# 유한체 (finite field)

## 개요

- 유한체의 크기 \(q\)는 적당한 소수 \(p\)와 자연수 \(r\)에 대하여 \(q=p^r\)를 만족
- 크기가 같은 두 유한체는 동형이며, \(\mathbb{F}_q\)로 나타냄
- 갈루아 체라고 불리기도 함

## 성질

- \(\mathbb{F}_{q}^{\times}\)는 순환군
- \(n\)차의 기약다항식 \(f\in \mathbb{F}_{p}[x]\)에 대하여, 다음이 성립

\[ \mathbb{F}_{p^n}\cong \mathbb{F}_{p}[x]/(f) \]

- 유한체 \(\mathbb{F}_{q}\) 는 방정식 \(x^{q}-x=x(x^{q-1}-1)=0\) 의 근으로 구성
- \(x^{p^n}-x\)는 \(\mathbb{F}_{p}\)위에서 차수가 \(n\)을 나누고, 최고차항이 1이며 기약인 모든 다항식들의 곱으로 분해됨
- 가령 \(\mathbb{F}_2\)위에서 다음이 성립

\[ x^{2^5}-x=x (x+1) \left(x^5+x^2+1\right) \left(x^5+x^3+1\right) \left(x^5+x^3+x^2+x+1\right) \left(x^5+x^4+x^2+x+1\right) \left(x^5+x^4+x^3+x+1\right) \left(x^5+x^4+x^3+x^2+1\right) \]

## 예

- \((\mathbb{F}_7,+,\cdot)\)
- 덧셈표

\[ \begin{array}{c|ccccccc} + & 0 & 1 & 2 & 3 & 4 & 5 & 6 \\ \hline 0 & 0 & 1 & 2 & 3 & 4 & 5 & 6 \\ 1 & 1 & 2 & 3 & 4 & 5 & 6 & 0 \\ 2 & 2 & 3 & 4 & 5 & 6 & 0 & 1 \\ 3 & 3 & 4 & 5 & 6 & 0 & 1 & 2 \\ 4 & 4 & 5 & 6 & 0 & 1 & 2 & 3 \\ 5 & 5 & 6 & 0 & 1 & 2 & 3 & 4 \\ 6 & 6 & 0 & 1 & 2 & 3 & 4 & 5 \\ \end{array} \]

- 곱셈표

\[ \begin{array}{c|ccccccc} \cdot & 0 & 1 & 2 & 3 & 4 & 5 & 6 \\ \hline 0 & 0 & 0 & 0 & 0 & 0 & 0 & 0 \\ 1 & 0 & 1 & 2 & 3 & 4 & 5 & 6 \\ 2 & 0 & 2 & 4 & 6 & 1 & 3 & 5 \\ 3 & 0 & 3 & 6 & 2 & 5 & 1 & 4 \\ 4 & 0 & 4 & 1 & 5 & 2 & 6 & 3 \\ 5 & 0 & 5 & 3 & 1 & 6 & 4 & 2 \\ 6 & 0 & 6 & 5 & 4 & 3 & 2 & 1 \\ \end{array} \]

## 관련된 항목들

## 매스매티카 파일 및 계산 리소스

- https://docs.google.com/file/d/0B8XXo8Tve1cxM1NnQVhTbkw3NVE/edit
- http://reference.wolfram.com/mathematica/FiniteFields/guide/FiniteFieldsPackage.html

## 리뷰논문, 에세이, 강의노트

- Lüneburg, Heinz. 2001. “On the Early History of Galois Fields.” In Finite Fields and Applications (Augsburg, 1999), 341–355. Berlin: Springer. http://link.springer.com/chapter/10.1007%2F978-3-642-56755-1_27

## 관련논문

- Weingartner, Andreas. ‘On the Degrees of Polynomial Divisors over Finite Fields’. arXiv:1507.01920 [math], 7 July 2015. http://arxiv.org/abs/1507.01920.

## 노트

### 말뭉치

- A finite field with 11 elements can be defined as GF(11^1) .
^{[1]} - A finite field with 256 elements would be written as GF(2^8) .
^{[1]} - You can’t have a finite field with 12 elements since you’d have to write it as 2^2 * 3 which breaks the convention of p^m .
^{[1]} - The notation GF(p) means we have a finite field with the integers {0, … , p-1} .
^{[1]} - But it may be surprising that there are finite fields.
^{[2]} - All finite fields have pn elements where p is prime and n is an integer at least 1.
^{[2]} - The field with pn elements is sometimes called the Galois field with that many elements, written GF(pn).
^{[2]} - The Galois fields of order GF(p) are simply the integers mod p. For n > 1, the elements of GF(pn) are polynomials of degree n-1 with coefficients coming from GF(p).
^{[2]} - These are based on linear recurring sequences in finite fields, and in most practical implementations on maximal period sequences (compare with Section 6).
^{[3]} - Multidimensional analogs of pseudorandom numbers are pseudorandom vectors, which can also be generated by means of finite fields.
^{[3]} - In mathematics, a finite field or Galois field (so-named in honor of Évariste Galois) is a field that contains a finite number of elements.
^{[4]} - As with any field, a finite field is a set on which the operations of multiplication, addition, subtraction and division are defined and satisfy certain basic rules.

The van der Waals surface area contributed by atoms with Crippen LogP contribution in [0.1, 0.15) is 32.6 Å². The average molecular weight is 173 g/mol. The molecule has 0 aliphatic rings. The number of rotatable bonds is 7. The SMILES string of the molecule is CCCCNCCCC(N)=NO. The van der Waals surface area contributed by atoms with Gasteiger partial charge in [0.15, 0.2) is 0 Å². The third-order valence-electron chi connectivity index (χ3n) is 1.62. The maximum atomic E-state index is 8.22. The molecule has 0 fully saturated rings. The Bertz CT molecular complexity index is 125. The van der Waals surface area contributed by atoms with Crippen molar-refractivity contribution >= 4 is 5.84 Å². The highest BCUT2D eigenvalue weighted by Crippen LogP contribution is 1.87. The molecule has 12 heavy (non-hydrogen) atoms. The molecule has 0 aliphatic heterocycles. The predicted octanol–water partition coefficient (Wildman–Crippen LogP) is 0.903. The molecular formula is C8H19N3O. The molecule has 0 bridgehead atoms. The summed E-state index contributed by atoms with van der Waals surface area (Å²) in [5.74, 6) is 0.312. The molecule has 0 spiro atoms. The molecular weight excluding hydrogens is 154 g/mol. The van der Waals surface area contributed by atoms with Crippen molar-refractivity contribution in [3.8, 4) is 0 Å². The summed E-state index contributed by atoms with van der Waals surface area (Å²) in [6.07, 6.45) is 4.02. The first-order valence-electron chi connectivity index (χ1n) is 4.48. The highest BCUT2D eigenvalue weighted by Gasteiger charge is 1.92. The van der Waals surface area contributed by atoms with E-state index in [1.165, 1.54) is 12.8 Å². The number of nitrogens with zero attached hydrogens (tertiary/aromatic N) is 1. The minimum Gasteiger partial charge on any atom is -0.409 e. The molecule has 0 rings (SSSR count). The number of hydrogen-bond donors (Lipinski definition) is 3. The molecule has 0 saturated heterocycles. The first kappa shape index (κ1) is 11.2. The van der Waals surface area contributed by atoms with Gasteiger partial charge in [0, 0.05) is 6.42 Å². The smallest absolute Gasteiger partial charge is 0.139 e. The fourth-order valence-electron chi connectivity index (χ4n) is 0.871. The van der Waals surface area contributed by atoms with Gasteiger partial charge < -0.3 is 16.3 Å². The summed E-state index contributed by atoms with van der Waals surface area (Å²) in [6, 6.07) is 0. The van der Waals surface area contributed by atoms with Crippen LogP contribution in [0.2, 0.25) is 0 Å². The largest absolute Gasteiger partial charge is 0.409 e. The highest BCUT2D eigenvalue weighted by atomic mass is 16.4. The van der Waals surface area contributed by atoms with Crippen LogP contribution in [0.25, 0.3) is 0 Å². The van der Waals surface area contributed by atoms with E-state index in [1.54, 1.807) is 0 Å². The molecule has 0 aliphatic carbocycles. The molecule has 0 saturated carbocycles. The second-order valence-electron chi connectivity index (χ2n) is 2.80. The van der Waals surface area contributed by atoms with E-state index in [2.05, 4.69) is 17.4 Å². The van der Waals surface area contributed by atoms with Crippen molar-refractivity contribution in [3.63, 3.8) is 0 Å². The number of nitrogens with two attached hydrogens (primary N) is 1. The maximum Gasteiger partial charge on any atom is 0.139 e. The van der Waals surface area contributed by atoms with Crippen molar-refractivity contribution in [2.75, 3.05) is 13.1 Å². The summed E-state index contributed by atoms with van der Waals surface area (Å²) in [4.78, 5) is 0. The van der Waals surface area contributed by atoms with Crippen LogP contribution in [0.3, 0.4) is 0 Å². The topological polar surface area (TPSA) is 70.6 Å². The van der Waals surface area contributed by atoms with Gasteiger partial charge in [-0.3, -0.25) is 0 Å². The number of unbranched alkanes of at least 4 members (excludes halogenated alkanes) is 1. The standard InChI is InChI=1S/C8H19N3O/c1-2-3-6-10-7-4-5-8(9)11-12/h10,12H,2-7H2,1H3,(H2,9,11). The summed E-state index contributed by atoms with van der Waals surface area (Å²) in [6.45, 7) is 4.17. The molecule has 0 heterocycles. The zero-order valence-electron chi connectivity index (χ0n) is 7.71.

^{[4]} - The most common examples of finite fields are given by the integers mod p when p is a prime number.
^{[4]} - Finite fields are fundamental in a number of areas of mathematics and computer science, including number theory, algebraic geometry, Galois theory, finite geometry, cryptography and coding theory.
^{[4]} - A finite field must be a finite dimensional vector space, so all finite fields have degrees.
^{[5]} - The previous result does not prove the existence of finite fields of these sizes.
^{[5]} - Constructing Finite Fields There are several ways to represent the elements of a finite field.
^{[5]} - Another idea that can be used as a basis for a representation is the fact that the non-zero elements of a finite field can all be written as powers of a primitive element.
^{[5]} - Finite fields as splitting fields Each nite eld is a splitting eld of a polynomial depending only on the elds size.
^{[6]} - A finite field is a field with a finite field order (i.e., number of elements), also called a Galois field.
^{[7]} - For each prime power, there exists exactly one (with the usual caveat that "exactly one" means "exactly one up to an isomorphism") finite field GF( ), often written as in current usage.
^{[7]} - Note, however, that in the ring of residues modulo 4, so 2 has no reciprocal, and the ring of residues modulo 4 is distinct from the finite field with four elements.
^{[7]} - Finite fields are therefore denoted GF( ), instead of GF( ), where , for clarity.
^{[7]} - To understand IDEA, AES, and some other modern cryptosystems, it is necessary to understand a bit about finite fields.
^{[8]} - The fields that we commonly used in mathematics courses ( For cryptological purposes, finite fields are useful.
^{[8]} - Q R , Finite field of p elements Recall that the integers mod 26 do not form a field.
^{[8]} - Two basic finite fields are:Create a finite field with q = p^n elements usingThis creates the ring of characteristic 3, having 3^4 = 81 elements.
^{[9]} - Finite fields can be used as base rings for polynomial rings.
^{[9]} - In general, to make a finite field withelements, we use GF The generator of the field can be obtained as usual.
^{[9]} - Internally, elements of the finite field are stored as powers of the primitive element.